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Sisters' Stories

Archbishop Sartain, man appointed to oversee U.S. sisters, gives take on role


The archbishop appointed by the Vatican to have unprecedented authority over the organization representing the broad majority of U.S. women religious has spoken for the first time on his new role, saying he “gladly” accepted the appointment and sees it as an “opportunity to seek reconciliation.”

Seattle Archbishop Peter Sartain, who was announced in April as “archbishop delegate” of the Leadership Conference of Women Religious (LCWR), speaks for the first time in an article published today by America magazine.

Publishing of Sartain’s remarks comes the same day LCWR issued their first official statement regarding the Vatican move, saying it comes from a flawed process and has caused "scandal and pain throughout the church."

In his lengthy piece, written by the archbishop himself, Sartain frames the Vatican rebuke of U.S. women religious as one of a series of “inevitable conflicts and misunderstandings between religious congregations and their bishops.”

Hundreds attend Wednesday prayer vigil in Cleveland


About 650 people came to a prayer vigil to support Catholic sisters held Wednesday (May 30) at a Cleveland, Ohio, parish, Christine Schenk, of Catholic organization FutureChurch, tells The Cleveland Plain Dealer in this report.

"Nuns are precious to the Catholic faithful. ... They have brought zeal and creativity to the ministry," one of the attendees, the Rev. Mark Hobson, told the newspaper. "This can be threatening to people who feel things should always remain the same in the church."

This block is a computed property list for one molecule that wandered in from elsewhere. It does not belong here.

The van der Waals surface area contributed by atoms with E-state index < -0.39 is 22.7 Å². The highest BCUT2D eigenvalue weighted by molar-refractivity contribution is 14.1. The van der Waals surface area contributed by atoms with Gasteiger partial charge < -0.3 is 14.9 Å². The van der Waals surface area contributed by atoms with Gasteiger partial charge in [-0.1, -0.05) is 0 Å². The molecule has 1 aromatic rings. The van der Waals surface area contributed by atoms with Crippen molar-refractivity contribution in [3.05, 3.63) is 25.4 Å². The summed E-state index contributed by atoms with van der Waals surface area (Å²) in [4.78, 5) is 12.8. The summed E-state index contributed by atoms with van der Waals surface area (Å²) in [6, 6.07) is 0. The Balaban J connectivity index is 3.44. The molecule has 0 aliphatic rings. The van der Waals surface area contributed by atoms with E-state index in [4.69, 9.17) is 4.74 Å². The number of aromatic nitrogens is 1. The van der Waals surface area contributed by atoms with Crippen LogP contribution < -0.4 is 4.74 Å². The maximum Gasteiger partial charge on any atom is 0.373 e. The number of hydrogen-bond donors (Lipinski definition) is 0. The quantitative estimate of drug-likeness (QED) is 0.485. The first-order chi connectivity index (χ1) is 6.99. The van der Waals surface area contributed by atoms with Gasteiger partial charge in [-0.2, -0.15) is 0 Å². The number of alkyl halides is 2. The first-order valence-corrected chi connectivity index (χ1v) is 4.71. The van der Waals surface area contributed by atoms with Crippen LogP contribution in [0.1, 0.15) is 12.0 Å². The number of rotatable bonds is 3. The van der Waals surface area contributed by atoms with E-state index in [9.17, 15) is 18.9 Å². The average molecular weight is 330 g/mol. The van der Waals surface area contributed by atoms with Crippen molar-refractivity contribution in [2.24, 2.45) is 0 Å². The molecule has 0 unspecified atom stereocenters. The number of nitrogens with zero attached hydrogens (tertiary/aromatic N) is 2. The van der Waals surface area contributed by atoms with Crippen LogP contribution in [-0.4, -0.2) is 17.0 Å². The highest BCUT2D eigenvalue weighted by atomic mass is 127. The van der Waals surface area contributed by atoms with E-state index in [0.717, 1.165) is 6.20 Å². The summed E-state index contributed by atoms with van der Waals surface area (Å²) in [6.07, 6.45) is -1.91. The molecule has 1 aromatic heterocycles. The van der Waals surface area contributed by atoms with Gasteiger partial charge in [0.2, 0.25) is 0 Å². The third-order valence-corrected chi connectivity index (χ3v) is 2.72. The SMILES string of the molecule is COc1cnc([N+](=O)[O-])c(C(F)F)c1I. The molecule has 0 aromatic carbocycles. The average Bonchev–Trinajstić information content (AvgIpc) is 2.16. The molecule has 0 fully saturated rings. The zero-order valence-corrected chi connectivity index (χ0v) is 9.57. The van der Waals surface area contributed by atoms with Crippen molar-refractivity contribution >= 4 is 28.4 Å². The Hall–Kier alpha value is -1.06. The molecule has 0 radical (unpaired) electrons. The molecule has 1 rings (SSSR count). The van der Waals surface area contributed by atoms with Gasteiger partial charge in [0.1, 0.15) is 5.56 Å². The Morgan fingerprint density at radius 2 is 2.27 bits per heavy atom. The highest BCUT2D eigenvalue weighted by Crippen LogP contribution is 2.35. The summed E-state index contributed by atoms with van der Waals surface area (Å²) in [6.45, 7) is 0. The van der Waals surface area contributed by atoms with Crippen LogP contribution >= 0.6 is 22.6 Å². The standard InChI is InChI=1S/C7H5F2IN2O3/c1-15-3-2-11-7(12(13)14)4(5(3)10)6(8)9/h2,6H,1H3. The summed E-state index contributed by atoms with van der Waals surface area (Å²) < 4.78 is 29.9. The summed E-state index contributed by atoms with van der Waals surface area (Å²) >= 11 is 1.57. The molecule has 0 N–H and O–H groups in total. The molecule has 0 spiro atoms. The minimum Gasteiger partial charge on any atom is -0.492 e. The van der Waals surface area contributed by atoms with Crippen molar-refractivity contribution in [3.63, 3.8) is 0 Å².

Watch a report about the vigil here.

Maureen Fiedler talks LCWR on CBS


Loretto Sr. Maureen Fiedler, an NCR blogger and contributor, appeared on CBS This Morning today, the network's morning show, talking about the Vatican's criticism of the umbrella group representing the majority of U.S. women religious.

Talking with Charlie Rose and Gayle King, Fiedler gave her take on the Vatican move, saying "this is about a lot more than the Vatican versus the nuns."

Nun Justice Project wraps up a month of vigils in support of Catholic sisters


In about 50 cities across the country, supporters of Catholic sisters gathered Tuesday (May 29) with candles, signs and words of gratitude for nuns during the final prayer vigil planned in May to support the Leadership Conference of Women Religious. The vigils were organized by local Catholic groups, as part of a grassroots effort led by The Nun Justice Project.

See photos here.

And here's more from supporters:

Nearly 250 attend "Solidarity with Sisters" rally in Washington, D.C.


Organizers of a rally to support Catholic nuns say between 200 and 250 people gathered near the Vatican Embassy Tuesday, where they heard speeches and stories of inspiration, according to this report on the "Solidarity with Sisters" website. Two from the group then met with the papal nuncio, Archbishop Carlo Maria Vigano.



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January 29-February 11, 2016


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